- The deputy president referred to the revenue collected from the drinking dens as a 'sin tax' and should be used to resolve the addiction.
- He added that he is not against alcohol consumption but discourages daytime drinking by reducing operating hours to have a productive workforce.
Deputy President Rigathi Gachagua has urged counties to use revenue collected from bars and alcohol dens to fund various rehabilitation centres.
Gachagua made the remarks while addressing a section of county heads from Rift Valley and Central Kenya in Nakuru County on Monday morning.
"We are asking you to consider using the revenue you collect from these bars and lend a helping hand in running NACADA and also support these rehabilitation centres. This will help deal with alcohol addiction,” he said.
He was meeting regional leaders and national government officials to discuss ways how they can resolve alcoholism and drug abuse among the youth.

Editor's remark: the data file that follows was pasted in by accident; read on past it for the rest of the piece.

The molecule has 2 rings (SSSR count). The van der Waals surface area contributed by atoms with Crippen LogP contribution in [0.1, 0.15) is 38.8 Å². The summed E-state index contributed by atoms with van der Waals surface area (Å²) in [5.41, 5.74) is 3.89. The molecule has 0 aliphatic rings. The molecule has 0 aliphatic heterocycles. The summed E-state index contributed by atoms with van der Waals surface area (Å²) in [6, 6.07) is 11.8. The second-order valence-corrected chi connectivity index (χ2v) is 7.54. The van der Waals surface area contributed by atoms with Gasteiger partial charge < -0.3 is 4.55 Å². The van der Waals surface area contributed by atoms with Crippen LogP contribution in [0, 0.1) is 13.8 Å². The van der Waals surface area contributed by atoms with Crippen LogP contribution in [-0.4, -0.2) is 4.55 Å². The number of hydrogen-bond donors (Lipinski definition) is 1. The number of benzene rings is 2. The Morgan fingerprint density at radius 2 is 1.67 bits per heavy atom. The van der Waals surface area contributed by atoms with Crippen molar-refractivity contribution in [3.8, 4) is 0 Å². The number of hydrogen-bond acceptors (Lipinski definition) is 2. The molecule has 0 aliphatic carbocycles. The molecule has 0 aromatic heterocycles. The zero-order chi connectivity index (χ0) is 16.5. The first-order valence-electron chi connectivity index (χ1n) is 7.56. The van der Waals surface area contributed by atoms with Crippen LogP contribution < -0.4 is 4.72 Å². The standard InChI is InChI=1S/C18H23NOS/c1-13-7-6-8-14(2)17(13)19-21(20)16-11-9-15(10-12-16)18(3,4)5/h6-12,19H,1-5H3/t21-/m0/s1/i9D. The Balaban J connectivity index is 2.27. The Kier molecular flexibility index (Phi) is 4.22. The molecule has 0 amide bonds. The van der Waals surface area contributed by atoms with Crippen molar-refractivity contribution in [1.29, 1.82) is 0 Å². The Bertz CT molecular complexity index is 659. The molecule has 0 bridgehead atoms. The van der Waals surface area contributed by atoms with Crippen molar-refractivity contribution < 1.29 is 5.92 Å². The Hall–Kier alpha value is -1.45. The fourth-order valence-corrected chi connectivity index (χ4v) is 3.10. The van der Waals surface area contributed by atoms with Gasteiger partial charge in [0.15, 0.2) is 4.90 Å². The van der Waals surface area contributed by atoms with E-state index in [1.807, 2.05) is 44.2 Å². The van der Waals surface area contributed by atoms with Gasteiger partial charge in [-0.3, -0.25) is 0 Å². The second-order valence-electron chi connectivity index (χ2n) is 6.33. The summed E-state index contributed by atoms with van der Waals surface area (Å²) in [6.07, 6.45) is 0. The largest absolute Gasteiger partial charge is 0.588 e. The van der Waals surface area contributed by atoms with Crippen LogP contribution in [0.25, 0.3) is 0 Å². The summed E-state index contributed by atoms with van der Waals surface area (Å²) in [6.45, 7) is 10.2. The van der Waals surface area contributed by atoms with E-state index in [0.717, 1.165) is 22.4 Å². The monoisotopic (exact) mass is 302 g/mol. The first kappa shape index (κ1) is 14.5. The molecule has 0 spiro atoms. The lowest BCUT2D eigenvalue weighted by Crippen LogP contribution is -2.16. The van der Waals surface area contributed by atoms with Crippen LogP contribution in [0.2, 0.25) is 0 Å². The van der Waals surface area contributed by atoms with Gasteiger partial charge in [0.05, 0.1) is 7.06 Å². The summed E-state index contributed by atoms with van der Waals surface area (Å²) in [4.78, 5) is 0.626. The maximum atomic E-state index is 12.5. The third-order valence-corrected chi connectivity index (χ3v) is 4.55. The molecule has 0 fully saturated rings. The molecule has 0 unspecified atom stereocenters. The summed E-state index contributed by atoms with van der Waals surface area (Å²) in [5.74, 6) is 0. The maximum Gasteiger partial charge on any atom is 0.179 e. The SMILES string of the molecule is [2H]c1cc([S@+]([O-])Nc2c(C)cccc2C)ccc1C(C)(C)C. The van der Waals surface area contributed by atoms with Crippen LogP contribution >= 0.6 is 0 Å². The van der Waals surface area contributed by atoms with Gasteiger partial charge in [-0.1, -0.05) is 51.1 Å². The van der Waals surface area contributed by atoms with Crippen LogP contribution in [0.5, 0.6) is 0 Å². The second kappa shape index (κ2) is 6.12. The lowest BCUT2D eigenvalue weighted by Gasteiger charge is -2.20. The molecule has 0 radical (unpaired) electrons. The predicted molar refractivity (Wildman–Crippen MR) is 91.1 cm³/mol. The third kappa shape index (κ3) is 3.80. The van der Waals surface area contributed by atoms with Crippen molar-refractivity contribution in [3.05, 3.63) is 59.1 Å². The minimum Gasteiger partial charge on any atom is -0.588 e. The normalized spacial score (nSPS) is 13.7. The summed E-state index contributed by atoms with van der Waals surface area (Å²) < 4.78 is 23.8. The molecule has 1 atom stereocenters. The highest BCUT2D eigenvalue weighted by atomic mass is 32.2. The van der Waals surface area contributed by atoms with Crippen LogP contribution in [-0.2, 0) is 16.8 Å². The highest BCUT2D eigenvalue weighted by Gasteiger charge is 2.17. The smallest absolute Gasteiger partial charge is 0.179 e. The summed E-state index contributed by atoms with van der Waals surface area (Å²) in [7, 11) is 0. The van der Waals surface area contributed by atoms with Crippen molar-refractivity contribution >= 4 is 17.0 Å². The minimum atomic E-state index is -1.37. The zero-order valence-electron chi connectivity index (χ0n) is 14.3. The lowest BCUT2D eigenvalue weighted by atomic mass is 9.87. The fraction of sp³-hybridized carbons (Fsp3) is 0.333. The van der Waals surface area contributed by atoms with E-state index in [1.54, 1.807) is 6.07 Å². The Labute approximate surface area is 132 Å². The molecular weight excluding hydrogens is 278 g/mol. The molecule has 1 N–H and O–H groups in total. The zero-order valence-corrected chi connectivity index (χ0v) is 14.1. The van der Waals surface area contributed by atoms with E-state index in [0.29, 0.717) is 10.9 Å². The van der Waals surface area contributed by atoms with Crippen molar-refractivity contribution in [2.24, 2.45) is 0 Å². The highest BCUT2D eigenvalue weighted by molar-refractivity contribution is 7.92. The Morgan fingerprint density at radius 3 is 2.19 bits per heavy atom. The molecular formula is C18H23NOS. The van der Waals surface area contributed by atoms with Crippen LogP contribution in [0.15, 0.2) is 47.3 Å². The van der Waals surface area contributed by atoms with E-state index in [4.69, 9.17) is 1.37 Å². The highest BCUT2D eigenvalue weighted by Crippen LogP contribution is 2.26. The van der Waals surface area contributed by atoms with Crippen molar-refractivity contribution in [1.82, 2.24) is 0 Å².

The deputy president referred to the revenue collected from the drinking dens as a 'sin tax' that should be used to resolve the addiction.
He added that he is not against alcohol consumption but discourages daytime drinking by reducing operating hours to have a productive workforce.
“We want governors to allow licensing of bars to be done only once a year,” he said.
The deputy head of state has also accused former President Uhuru Kenyatta’s administration of allowing alcoholism and drug abuse to spread among the young people.
"I have been accused of being paranoid of the previous administration but the truth is the situation degenerated as the previous administration watched and made no move. The level of impunity in the sale of illicit alcohol and drugs is at a level that is not acceptable anywhere in the world,” he added.
He said the former administration did nothing to stop the spread of alcoholism and drug abuse among the youth.
Adding that the previous regime also issued licenses to people who took part in the selling of illicit brews.
Gachagua however defended law enforcement officers saying that they lacked proper leadership in the fight against illicit brew.